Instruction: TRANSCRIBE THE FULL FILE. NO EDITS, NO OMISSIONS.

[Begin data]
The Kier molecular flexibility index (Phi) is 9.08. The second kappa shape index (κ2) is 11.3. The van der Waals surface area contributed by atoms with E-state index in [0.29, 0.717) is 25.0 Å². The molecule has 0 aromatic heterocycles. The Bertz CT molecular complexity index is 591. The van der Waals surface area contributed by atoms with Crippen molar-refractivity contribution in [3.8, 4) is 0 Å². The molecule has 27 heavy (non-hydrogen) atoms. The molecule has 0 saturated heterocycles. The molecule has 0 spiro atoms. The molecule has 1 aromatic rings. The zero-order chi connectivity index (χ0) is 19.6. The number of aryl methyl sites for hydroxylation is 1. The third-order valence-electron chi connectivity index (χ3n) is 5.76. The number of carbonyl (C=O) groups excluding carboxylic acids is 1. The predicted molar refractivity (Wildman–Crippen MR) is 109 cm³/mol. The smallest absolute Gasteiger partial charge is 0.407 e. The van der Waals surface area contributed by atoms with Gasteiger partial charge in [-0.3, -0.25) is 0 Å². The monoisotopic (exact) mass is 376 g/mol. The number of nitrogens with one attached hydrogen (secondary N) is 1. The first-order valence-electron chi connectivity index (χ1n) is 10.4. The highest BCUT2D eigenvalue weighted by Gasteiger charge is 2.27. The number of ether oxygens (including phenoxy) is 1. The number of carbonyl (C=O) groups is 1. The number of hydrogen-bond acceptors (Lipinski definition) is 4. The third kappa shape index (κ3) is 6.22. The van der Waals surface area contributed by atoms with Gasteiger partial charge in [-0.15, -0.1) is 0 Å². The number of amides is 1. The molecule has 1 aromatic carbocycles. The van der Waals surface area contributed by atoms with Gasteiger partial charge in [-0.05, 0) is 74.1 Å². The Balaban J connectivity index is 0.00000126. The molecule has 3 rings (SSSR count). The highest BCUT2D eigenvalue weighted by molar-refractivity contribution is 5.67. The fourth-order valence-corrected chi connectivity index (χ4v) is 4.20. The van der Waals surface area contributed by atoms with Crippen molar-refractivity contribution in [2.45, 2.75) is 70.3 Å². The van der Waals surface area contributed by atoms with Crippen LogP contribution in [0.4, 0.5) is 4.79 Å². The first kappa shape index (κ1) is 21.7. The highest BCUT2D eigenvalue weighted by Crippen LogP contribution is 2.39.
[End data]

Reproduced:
The Kier molecular flexibility index (Phi) is 9.08. The second kappa shape index (κ2) is 11.3. The van der Waals surface area contributed by atoms with E-state index in [0.29, 0.717) is 25.0 Å². The molecule has 0 aromatic heterocycles. The Bertz CT molecular complexity index is 591. The van der Waals surface area contributed by atoms with Crippen molar-refractivity contribution in [3.8, 4) is 0 Å². The molecule has 27 heavy (non-hydrogen) atoms. The molecule has 0 saturated heterocycles. The molecule has 0 spiro atoms. The molecule has 1 aromatic rings. The zero-order chi connectivity index (χ0) is 19.6. The number of aryl methyl sites for hydroxylation is 1. The third-order valence-electron chi connectivity index (χ3n) is 5.76. The number of carbonyl (C=O) groups excluding carboxylic acids is 1. The predicted molar refractivity (Wildman–Crippen MR) is 109 cm³/mol. The smallest absolute Gasteiger partial charge is 0.407 e. The van der Waals surface area contributed by atoms with Gasteiger partial charge in [-0.3, -0.25) is 0 Å². The monoisotopic (exact) mass is 376 g/mol. The number of nitrogens with one attached hydrogen (secondary N) is 1. The first-order valence-electron chi connectivity index (χ1n) is 10.4. The highest BCUT2D eigenvalue weighted by Gasteiger charge is 2.27. The number of ether oxygens (including phenoxy) is 1. The number of carbonyl (C=O) groups is 1. The number of hydrogen-bond acceptors (Lipinski definition) is 4. The third kappa shape index (κ3) is 6.22. The van der Waals surface area contributed by atoms with Gasteiger partial charge in [-0.15, -0.1) is 0 Å². The number of amides is 1. The molecule has 1 aromatic carbocycles. The van der Waals surface area contributed by atoms with Gasteiger partial charge in [-0.05, 0) is 74.1 Å². The Balaban J connectivity index is 0.00000126. The molecule has 3 rings (SSSR count). The highest BCUT2D eigenvalue weighted by molar-refractivity contribution is 5.67. The fourth-order valence-corrected chi connectivity index (χ4v) is 4.20. The van der Waals surface area contributed by atoms with Crippen molar-refractivity contribution in [2.45, 2.75) is 70.3 Å². The van der Waals surface area contributed by atoms with Crippen LogP contribution in [0.4, 0.5) is 4.79 Å². The first kappa shape index (κ1) is 21.7. The highest BCUT2D eigenvalue weighted by Crippen LogP contribution is 2.39.